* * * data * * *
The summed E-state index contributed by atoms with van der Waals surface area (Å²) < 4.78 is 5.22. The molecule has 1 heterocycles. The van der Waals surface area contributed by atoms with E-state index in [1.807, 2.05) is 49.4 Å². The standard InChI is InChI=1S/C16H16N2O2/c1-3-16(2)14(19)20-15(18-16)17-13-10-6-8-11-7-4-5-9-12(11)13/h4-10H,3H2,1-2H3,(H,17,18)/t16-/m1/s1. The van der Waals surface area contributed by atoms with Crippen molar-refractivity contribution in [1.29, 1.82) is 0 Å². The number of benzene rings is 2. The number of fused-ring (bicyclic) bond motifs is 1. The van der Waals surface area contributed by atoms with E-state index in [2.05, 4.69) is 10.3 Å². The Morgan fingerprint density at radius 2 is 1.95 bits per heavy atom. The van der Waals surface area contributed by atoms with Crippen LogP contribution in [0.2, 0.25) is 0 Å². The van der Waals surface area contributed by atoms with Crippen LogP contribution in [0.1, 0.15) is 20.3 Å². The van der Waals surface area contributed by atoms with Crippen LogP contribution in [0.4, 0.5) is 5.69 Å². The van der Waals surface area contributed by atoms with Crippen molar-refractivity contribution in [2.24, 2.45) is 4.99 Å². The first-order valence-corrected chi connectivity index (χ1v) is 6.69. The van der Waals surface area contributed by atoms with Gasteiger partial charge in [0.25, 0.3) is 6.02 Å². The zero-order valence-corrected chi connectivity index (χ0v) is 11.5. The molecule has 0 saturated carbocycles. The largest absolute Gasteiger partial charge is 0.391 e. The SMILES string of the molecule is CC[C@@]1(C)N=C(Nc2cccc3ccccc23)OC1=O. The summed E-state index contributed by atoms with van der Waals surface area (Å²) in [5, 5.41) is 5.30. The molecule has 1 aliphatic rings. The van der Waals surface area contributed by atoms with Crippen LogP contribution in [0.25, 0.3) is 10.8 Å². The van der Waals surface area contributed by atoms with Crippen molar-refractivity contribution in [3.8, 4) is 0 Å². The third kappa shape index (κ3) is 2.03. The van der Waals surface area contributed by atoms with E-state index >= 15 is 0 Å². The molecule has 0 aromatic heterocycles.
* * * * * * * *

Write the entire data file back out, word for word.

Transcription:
The summed E-state index contributed by atoms with van der Waals surface area (Å²) < 4.78 is 5.22. The molecule has 1 heterocycles. The van der Waals surface area contributed by atoms with E-state index in [1.807, 2.05) is 49.4 Å². The standard InChI is InChI=1S/C16H16N2O2/c1-3-16(2)14(19)20-15(18-16)17-13-10-6-8-11-7-4-5-9-12(11)13/h4-10H,3H2,1-2H3,(H,17,18)/t16-/m1/s1. The van der Waals surface area contributed by atoms with Crippen molar-refractivity contribution in [1.29, 1.82) is 0 Å². The number of benzene rings is 2. The number of fused-ring (bicyclic) bond motifs is 1. The van der Waals surface area contributed by atoms with E-state index in [2.05, 4.69) is 10.3 Å². The Morgan fingerprint density at radius 2 is 1.95 bits per heavy atom. The van der Waals surface area contributed by atoms with Crippen LogP contribution in [0.2, 0.25) is 0 Å². The van der Waals surface area contributed by atoms with Crippen LogP contribution in [0.1, 0.15) is 20.3 Å². The van der Waals surface area contributed by atoms with Crippen LogP contribution in [0.4, 0.5) is 5.69 Å². The van der Waals surface area contributed by atoms with Crippen molar-refractivity contribution in [2.24, 2.45) is 4.99 Å². The first-order valence-corrected chi connectivity index (χ1v) is 6.69. The van der Waals surface area contributed by atoms with Gasteiger partial charge in [0.25, 0.3) is 6.02 Å². The zero-order valence-corrected chi connectivity index (χ0v) is 11.5. The molecule has 0 saturated carbocycles. The largest absolute Gasteiger partial charge is 0.391 e. The SMILES string of the molecule is CC[C@@]1(C)N=C(Nc2cccc3ccccc23)OC1=O. The summed E-state index contributed by atoms with van der Waals surface area (Å²) in [5, 5.41) is 5.30. The molecule has 1 aliphatic rings. The van der Waals surface area contributed by atoms with Crippen LogP contribution in [0.25, 0.3) is 10.8 Å². The van der Waals surface area contributed by atoms with Crippen molar-refractivity contribution in [3.8, 4) is 0 Å². The third kappa shape index (κ3) is 2.03. The van der Waals surface area contributed by atoms with E-state index >= 15 is 0 Å². The molecule has 0 aromatic heterocycles.